Angiotensin-converting enzyme gene polymorphisms and T2DM in a case-control association study of the Bahraini population.
ABSTRACT Bahrain has one of the highest incidence rates of type 2 diabetes mellitus (T2DM). Development of diabetic nephropathy (DN) as a complication was noticed in some patients while absent in others. This interesting observation raises the role of certain genetic risk factors for the development of DN. Angiotensin-converting enzyme (ACE) insertion/deletion (I/D) polymorphism was found to be associated with T2DM. While some patients have predisposition to DN in the population, others have negative association. The present case-control association study was designed to investigate the association of ACE I/D polymorphism in T2DM patients in Bahrain especially in those who developed DN. A total of 360 T2DM patients (110 with DN and 250 without DN) and 360 healthy (non-diabetic) age-matched subjects were recruited for this study for comparison. The presence (insertion)/absence (deletion) (I/D) polymorphism of a 287-bp Alu1 element inside intron 16 of the ACE gene was investigated using PCR-gel electrophoresis. The results show that the distribution of the homozygote DD genotype of the ACE gene was high among Bahraini T2DM patients compared to the healthy non-diabetic subjects. In addition, the distribution of the deletion (D) allele was high among Bahraini T2DM patients with DN when compared to the healthy non-diabetic subjects. However, there was no significant difference in the distribution of ACE I/D allele and genotypes between DN patients when compared to those T2DM patients without DN. The results obtained in this study are in closely agreement with some previous reports which show a strong association of ACE polymorphism with T2DM patients, yet not a risk factor for development of DN.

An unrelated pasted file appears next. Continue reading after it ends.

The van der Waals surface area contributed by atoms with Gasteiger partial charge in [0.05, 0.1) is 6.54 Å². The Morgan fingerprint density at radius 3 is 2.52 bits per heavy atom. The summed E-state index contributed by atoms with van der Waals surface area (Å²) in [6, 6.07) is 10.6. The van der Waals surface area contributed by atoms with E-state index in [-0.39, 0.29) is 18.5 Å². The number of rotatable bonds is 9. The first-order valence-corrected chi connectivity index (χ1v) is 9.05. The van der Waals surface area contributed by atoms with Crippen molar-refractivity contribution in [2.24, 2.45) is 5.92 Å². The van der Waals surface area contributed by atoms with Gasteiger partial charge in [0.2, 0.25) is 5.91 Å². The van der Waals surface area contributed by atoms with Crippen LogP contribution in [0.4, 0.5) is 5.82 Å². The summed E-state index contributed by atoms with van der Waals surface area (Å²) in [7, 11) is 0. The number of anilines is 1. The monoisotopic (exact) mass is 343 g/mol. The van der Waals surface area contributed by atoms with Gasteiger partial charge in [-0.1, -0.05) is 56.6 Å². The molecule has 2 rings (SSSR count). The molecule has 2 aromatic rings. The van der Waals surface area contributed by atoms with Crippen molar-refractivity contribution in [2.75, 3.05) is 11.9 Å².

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ABSTRACT: The PvuII and XbaI polymorphisms of the estrogen receptor α (ER1) gene have been variably associated with type 2 diabetes (T2D) in several populations. However, this association has not been studied in Iranian subjects and we hypothesized that the ER1 variants might be associated with T2D and related metabolic traits in this population. The PvuII and XbaI genotypes were determined by PCR-RFLP in 377 normoglycemic controls and 155 T2D patients. Bonferroni correction was applied for the correction of multiple testing. No significant association was found between the allele and genotype frequencies of PvuII and XbaI variants with T2D in females. In a dominant model (PP vs. Pp+pp), the frequency of the Pp+pp genotype was higher in normoglycemic subjects compared to T2D patients [85.5% vs. 66.7%, OR 0.22 (0.08-0.55), P=0.001]. Four possible haplotypes were observed in the population, whereas haplotype TA had a higher frequency in male T2D subjects than the controls. Furthermore, non-diabetic male subjects carrying the genotype of PP had a higher fasting glucose levels than the individuals with the genotype of Pp+pp (P=0.013). Multivariate logistic regression analysis showed that PvuII polymorphism was the independent determinants of T2D in males [OR 4.37 (1.61-11.86), P=0.004]. No association was found between the XbaI polymorphism and diabetes in male group. Our results suggest that the ER1 polymorphisms might associate with T2D and fasting glucose among Iranian male subjects.Molecular and Cellular Biochemistry 08/2011; 359(1-2):225-33. · 2.33 Impact Factor